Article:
Here's some interesting news items from the Center of Biological Diversity (CBD). This group is making more and more of an impression in the state and federal political hallways because they are not afraid to go for the judiciary jugular when necessary and initiate legal action on behalf of endangered animals and ecosystems. And they get results!
U.S. Jaguar Court Hearing
Exactly three weeks after the death of Macho B, the last known jaguar in the United States, this Monday a federal court heard oral arguments in the Center for Biological Diversity's bid to win a federal recovery plan and protected habitat areas for the endangered species. The hearing went very well. The judge peppered the government lawyer with difficult questions and clearly was skeptical of the agency's changing litany of arguments.
Though jaguars were declared endangered under the Endangered Species Act in 1997 -- thanks to another Center lawsuit -- the U.S. Fish and Wildlife Service has done nothing to recover the species or protect its habitat. In a cruel irony, the agency argues that it doesn't need to protect the jaguar because it's too endangered. That's right -- because the great cat's U.S. range has shrunk to near nothing, the agency argues it's too small to protect. Presumably, if the jaguar were less endangered, it would receive more protection?
Real Protection for False Killer Whale
Seeking an end to the slaughter of false killer whales in Hawaii, last week the Center for Biological Diversity, Earthjustice, and allies sued the National Marine Fisheries Service over its failure to protect the rare marine mammal from the state's longline fishery. For nearly a decade, false killer whales -- actually large members of the dolphin family -- have been getting hooked and entangled by Hawaii's longline fleet, dying at rates far beyond what the population, which numbers at only about 500, can sustain. The Marine Mammal Protection Act requires the Fisheries Service to try to eliminate these deaths, yet even after a 2004 Earthjustice lawsuit by the Center and allies -- when the Hawaii-based fishery was ominously classified as "Category 1" due to its excessive killings of false killer whales -- the agency failed to act on the mammals' behalf.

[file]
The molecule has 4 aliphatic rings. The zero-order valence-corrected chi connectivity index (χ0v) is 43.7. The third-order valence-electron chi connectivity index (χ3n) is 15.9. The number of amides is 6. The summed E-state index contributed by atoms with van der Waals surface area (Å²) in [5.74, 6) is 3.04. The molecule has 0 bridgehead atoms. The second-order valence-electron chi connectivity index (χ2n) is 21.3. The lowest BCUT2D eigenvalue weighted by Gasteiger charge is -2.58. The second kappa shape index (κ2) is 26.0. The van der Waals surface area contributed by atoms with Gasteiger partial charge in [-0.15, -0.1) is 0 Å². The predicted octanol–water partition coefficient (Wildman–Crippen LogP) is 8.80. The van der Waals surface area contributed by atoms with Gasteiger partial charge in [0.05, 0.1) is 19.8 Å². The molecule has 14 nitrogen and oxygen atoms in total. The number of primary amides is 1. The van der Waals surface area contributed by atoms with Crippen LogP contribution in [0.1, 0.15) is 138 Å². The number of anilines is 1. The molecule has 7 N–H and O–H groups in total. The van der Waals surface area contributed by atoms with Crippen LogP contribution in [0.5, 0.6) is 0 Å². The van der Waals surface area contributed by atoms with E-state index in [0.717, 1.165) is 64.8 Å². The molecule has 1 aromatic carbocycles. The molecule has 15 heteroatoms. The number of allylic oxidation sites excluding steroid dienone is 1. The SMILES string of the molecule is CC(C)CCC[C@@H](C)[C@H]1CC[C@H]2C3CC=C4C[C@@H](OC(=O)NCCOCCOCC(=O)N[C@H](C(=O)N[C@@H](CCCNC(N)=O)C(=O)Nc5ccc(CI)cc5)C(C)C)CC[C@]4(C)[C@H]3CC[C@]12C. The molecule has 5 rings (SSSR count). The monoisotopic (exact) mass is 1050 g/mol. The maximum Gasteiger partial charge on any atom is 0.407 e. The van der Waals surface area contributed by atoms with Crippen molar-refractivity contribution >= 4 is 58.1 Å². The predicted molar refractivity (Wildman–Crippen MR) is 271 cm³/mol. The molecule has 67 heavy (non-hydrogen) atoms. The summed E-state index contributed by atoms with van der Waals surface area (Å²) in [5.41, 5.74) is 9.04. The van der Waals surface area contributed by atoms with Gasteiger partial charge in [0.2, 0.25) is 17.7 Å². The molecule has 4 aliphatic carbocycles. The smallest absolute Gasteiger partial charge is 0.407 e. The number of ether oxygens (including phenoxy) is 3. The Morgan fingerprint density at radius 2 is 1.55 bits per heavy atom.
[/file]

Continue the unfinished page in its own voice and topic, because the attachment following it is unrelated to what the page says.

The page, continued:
San Francisco Bay-Delta Fish Protection
While the state of California is moving (slowly) toward safeguarding two of the San Francisco Bay-Delta's most imperiled fish, the longfin and delta smelt, the U.S. Fish and Wildlife Service has stalled on responding to petitions for protection -- so this week, the Center for Biological Diversity and the Bay Institute filed a notice of intent to sue. In 2007, the Center and allies petitioned the federal government and California to protect the longfin smelt, but the Bush administration didn't make a decision on protection by its August deadline. Way back in 2006, the Center petitioned to upgrade the delta smelt's federal and state Endangered Species Act status from threatened to endangered -- but 23 months after a decision was due, the feds still haven't responded. Luckily, California has been a bit more proactive, designating both fish as candidates for greater protections. But meanwhile, thanks to degraded conditions in the Bay-Delta caused by water diversions, pollution, and introduced species, both the delta smelt and the Bay-Delta population of the longfin smelt are fading fast.
The "smeltdown in the Delta" -- as the extinction trajectory of Bay-Delta smelts is known -- is on fast-forward, but despite court orders to clean up their act, federal and state water agencies are still mismanaging California's largest and most important estuary.
And here's an odd one . . .
Bat Blasts Off as Space-shuttle Stowaway
A small, daring free-tailed bat made one giant leap for batkind this month while clinging to the external fuel tank of the space shuttle Discovery -- and holding on for dear life even after liftoff. It's highly unlikely that the bat made it into space -- since the shuttle accelerates from zero to 100 miles per hour in 10 seconds after takeoff -- but in the photo of Discovery clearing the launch tower, the tiny creature is definitely visible on the side of the tank. Though the flight was probably fatal, the bat has made history and will live on in legend.
Unfortunately, even as we mourn the loss of the first "space bat," bats across the Northeast are experiencing an even scarier and not-at-all-entertaining demise thanks to the mysterious, deadly, and rapidly spreading bat disease known as white-nose syndrome. The Center is working to protect bats from all threats in the face of the devastating sickness, which just this month was confirmed to have spread to West Virginia.
You can learn more about these at the Center for Biological Diversity web site. Click here.